1st January 2019
In early 18th century England, a frail Queen Anne occupies the throne and her close friend, Lady Sarah, governs the country in her stead. When a new servant, Abigail, arrives, her charm endears her to Sarah.
Olivia Colman, Emma Stone, Rachel Weisz, Nicholas Hoult
I feel sorry for the marketing team tasked with promoting Yorgos Lanthimos’ The Favourite. I can picture it now: Lanthimos bringing the final cut of his fifth feature to the cutting room, a mischievous and almost sadistic smile on his face, as he hands it to the unwitting souls entrusted with the impossible job of trying to sell his genre-transcending vision to the general public.
On the surface, and indeed what the trailers would have you believe, is The Favourite is a straightforward whimsical period dramedy about two warring staffers of Queen Anne who both vie for the Monarch’s attention. While this premise description isn’t entirely untrue, the film is far cruder than its promotional material would suggest.
Set in the early 18th Century, it follows a frail Queen Anne and her close friend Lady Sarah (Rachel Weisz), who is more in charge of England than Anne. Not only that, Sarah tends to Anne’s health needs and calms her when she frequently throws tantrums. That’s until servant Abigail oversteps her boundaries one night after hearing Anne cry out in pain during a particularly bad spell of gout. Initially punishing Abigail for this disregard of the rules, Sarah eventually warms to her when it becomes apparent that her remedy helped the Queen, even promoting her to her personal assistant.
But the pleasantries don’t last. Before long, Anne’s torch she holds for Abigail becomes brighter than the one she has for Sarah, sparking a vicious game of tit-for-tat all in the hope of being the Queen’s favourite.
If you’re familiar with Yorgos Lanthimos’ prior offerings, you’ll already know that The Favourite is a defiantly unconventional affair. 2015’s The Lobster is as creepy and monster-filled as romances get and in 2017’s psychological thriller The Killing of a Sacred Deer, every character delivers their lines as cold as corpses, forcing you to imprint what emotion you think is being conveyed in the scene. While The Favourite is arguably Lanthimos’ most accessible title to date, it still gives convention the middle finger while still wearing fancy dresses, silly wigs and a whole load of makeup.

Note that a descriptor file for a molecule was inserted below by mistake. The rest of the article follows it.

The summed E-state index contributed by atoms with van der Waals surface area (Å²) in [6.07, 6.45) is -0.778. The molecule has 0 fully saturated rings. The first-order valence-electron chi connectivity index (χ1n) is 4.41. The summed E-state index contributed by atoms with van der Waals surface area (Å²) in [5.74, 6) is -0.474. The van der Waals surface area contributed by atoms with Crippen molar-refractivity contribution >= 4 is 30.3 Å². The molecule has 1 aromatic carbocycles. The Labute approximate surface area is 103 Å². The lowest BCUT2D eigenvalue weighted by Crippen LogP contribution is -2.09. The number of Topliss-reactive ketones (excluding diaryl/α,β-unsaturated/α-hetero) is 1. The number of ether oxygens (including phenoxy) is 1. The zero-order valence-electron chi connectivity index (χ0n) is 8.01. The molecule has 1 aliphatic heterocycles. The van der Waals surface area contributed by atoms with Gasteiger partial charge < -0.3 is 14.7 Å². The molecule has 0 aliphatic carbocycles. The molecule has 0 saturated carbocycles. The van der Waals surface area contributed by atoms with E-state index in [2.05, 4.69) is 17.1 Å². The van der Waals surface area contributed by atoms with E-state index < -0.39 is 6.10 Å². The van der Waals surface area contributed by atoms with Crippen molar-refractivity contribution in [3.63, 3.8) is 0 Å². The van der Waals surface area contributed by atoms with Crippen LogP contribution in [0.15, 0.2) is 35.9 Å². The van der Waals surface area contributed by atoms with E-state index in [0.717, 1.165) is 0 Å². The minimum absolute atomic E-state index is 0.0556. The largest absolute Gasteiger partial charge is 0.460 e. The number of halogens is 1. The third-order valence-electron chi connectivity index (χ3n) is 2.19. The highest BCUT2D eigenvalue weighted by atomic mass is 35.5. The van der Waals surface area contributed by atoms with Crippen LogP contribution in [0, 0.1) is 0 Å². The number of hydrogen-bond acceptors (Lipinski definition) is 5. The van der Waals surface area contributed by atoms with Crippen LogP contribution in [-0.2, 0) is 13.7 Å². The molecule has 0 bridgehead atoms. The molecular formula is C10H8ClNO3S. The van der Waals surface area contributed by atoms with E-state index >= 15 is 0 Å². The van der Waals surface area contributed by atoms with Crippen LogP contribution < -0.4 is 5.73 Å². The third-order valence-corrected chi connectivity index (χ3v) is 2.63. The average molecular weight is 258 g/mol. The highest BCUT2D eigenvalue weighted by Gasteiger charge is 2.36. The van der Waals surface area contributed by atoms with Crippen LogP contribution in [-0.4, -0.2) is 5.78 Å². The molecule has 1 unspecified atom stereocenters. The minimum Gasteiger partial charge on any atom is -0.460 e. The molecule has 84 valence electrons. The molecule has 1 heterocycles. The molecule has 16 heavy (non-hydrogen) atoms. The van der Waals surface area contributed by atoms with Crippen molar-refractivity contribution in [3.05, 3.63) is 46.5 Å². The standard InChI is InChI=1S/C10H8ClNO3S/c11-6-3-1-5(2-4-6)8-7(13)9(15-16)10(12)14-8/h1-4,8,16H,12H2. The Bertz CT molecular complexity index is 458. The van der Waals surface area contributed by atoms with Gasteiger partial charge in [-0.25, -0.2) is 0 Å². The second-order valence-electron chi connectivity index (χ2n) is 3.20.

This is mostly due to not being boxed in with what audiences expect from a period piece. The lavish locations and exquisite costumes may look the same, but don’t be fooled. Tony McNamara and Deborah Davis’ script is an expletive-laden, no holds barred, razor sharp delight. Tired of giving out the same old insults? Do you feel like they’ve lost their flair and impact? You’re certain to expand your catalogue of verbal abuse after watching The Favourite. I’m not saying you should strap in for a Danny Dyer-esque battering, but there’s enough savage slander here to confirm you’re a long way from Downton.
There’s not a weak link among the female-driven cast. Olivia Colman is wonderful as the unstable Queen Anne who’s mood can flip at the tip of a hat. First suggested as being a petulant child-like character, a deeper rooted sadness emerges that goes a long way in explaining why she’s the way she is. There’s an infinite mourning in Colman’s eyes in almost every scene, even in the fleeting few moments in which she appears to be content.
Colman may be listed as the Queen in The Favourite, but there’s no doubt she plays second fiddle to the supporting duo of Stone and Weisz. The pairs fiery chemistry and rivalry is exquisite, with Weisz’s headstrong and logical approach to winning over Anne’s appreciation squaring off against Stone’s callous and dastardly plan to play the Monarch as a puppet. It’s one of Stone’s finest career performances as she displays a mean streak the likes of which we’ve not seen before from her but hopefully will rear its ugly head again in future projects. If I were to *ahem* play favourites though, it’s Weisz who steals the show as Lady Marlborough, the Queen’s most trusted confidante. She’s entirely convincing as Anne’s best friend who clearly gives orders above her station but is visibly doing it for the good of the country, rather than for her own interests or gain.
As for the few males in The Favourite, it’s the versatile Nicholas Hoult who extracts every ounce of potential from his character Harley, a conniving Member of Parliament. Almost every line he utters is delivered with the dryness of an overcooked prize-winning duck and each cutting remark squarely lands on the funny bone.
It’s an eccentrically filmed picture too. Lanthimos has toyed with wide angle lenses before, especially in The Killing of a Sacred Deer, but here with his Director of Photography Robbie Ryan he employs them more frequently than ever to capture the opulent sets – with the notable distortion of being shot through a fish eye lens. Not only that, the camera swings in nauseating quick pans in a move that would appear amateurish in the hands of another director.
Simply put, by not being restricted to what people have come to expect from a particular genre, Lanthimos has unsurprisingly created one of the most memorable films of the year.
Career best performances all round
Turns costume drama expectations on its head
Insults and verbal take downs wrapped in razor wire
Third act doesn't reach the levels reached in the set up